A new rumor about a battery supply agreement between BYD and Tesla emerges in China, after the first one in August, which was later denied by BYD.
According to cls.cn (via CnEVPost), BYD has secured a contract for 10 GWh of LFP batteries. If it's 10 GWh per year, it should be enough for over 160,000 electric cars with 60 kWh battery packs.
Tesla is shifting its entire standard range EVs to LFP battery chemistry globally (energy storage systems too in the future), and the entry-level Model 3/Model Y produced in China are already equipped with CATL's LFP cells (you can see an example pack here).
A diversification to engage BYD sounds reasonable, but it's not officially confirmed.
Moreover, it's not known whether Tesla would use BYD's batteries produced in China, or a new production line would be launched in the U.S. or even in Europe. As far as we know, BYD's plant in Lancaster, California is only for electric buses, trucks and battery systems (not the cells).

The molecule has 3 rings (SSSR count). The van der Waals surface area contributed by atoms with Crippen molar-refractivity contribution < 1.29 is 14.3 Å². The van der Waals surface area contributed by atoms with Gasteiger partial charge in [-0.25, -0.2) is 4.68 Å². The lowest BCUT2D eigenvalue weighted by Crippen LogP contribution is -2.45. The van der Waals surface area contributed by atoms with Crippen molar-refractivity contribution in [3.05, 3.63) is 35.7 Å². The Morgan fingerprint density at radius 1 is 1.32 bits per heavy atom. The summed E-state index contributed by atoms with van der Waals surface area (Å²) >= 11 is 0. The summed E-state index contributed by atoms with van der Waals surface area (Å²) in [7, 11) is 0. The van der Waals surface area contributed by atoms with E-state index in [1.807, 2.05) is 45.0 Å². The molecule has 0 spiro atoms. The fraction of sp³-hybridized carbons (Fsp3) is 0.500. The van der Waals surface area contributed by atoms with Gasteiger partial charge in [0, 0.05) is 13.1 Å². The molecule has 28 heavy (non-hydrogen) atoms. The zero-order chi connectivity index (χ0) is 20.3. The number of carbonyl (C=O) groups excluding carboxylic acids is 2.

PushEVs notes that BYD Blade Battery has a relatively high energy density on the pack level, at up to 150 Wh/kg (see the specs of all-new BYD Yuan).
Update June 8, 2022: CATL contacted us and explained that in the latest CTP 3.0 version announced in March 2022, CATL's LFP battery can reach 160 Wh/kg (see CATL's announcement from March 2022).
Not only that. BYD's solution is very affordable, estimated at €55 ($64) per kWh. That would explain why BYD is now so competitive and is ramping up production and sales so quickly. PushEVs listed in August a few numbers.
A 60 kWh battery at less than $4,000 does not sound bad. But let's wait for confirmation whether Tesla is really working with BYD.